As day breaks in the summer When the sun is at its farthest point north, The boundary between my bedroom world inside And my garden world outside Steadily weakens in the glass doors to our backyard deck To the point where my wife is able to dress In two realms at the same time: Here by the bed next to me And there under our oaks amid the red salvia.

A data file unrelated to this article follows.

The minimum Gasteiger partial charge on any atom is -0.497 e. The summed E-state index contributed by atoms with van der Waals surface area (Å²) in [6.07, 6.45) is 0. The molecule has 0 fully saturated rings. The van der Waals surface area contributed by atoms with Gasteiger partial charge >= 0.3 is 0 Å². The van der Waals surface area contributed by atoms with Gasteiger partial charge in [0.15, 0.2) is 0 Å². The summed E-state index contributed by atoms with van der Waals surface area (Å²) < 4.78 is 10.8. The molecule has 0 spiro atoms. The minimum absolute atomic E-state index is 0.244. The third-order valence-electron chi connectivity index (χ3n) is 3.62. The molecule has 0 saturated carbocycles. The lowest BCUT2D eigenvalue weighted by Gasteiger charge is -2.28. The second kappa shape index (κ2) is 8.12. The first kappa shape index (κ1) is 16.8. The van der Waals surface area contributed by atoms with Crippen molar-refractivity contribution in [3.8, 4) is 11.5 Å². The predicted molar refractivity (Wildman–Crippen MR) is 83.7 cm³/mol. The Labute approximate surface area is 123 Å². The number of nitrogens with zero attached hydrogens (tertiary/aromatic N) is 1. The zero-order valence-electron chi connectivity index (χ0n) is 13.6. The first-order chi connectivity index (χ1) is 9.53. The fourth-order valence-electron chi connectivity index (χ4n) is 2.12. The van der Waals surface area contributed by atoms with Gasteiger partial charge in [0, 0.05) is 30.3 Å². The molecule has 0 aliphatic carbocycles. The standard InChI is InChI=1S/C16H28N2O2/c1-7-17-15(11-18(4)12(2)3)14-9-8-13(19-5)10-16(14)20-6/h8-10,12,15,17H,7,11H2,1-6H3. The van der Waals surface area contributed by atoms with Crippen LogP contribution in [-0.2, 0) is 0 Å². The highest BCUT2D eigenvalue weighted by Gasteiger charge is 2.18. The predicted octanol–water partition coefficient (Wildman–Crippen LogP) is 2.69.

Behind Nix Boatyard and up Oyster Creek, across from the southeast corner of Creekside Restaurant’s dirt parking lot, past the wood pile, through the trees, and over the damaged docks lining the creek on this bank, clean over to the landing on the creek’s far side, you will see, should you choose to look in that direction upon exiting your vehicle, the two-masted schooner, Resilience out of Rhode Island. Under repair by its owners after being battered in October’s hurricane, Resilience will not set a northward course home for at least one more month. However, you might predict – and more than one seaman has already agreed – that, once she is under full sail, she promises to be one of the most beautiful sights afloat. Furthermore, you may, however briefly, be filled with calming courage and a spirit of adventure, and square your shoulders with casual confidence and determination as you stride toward your appointment for dinner.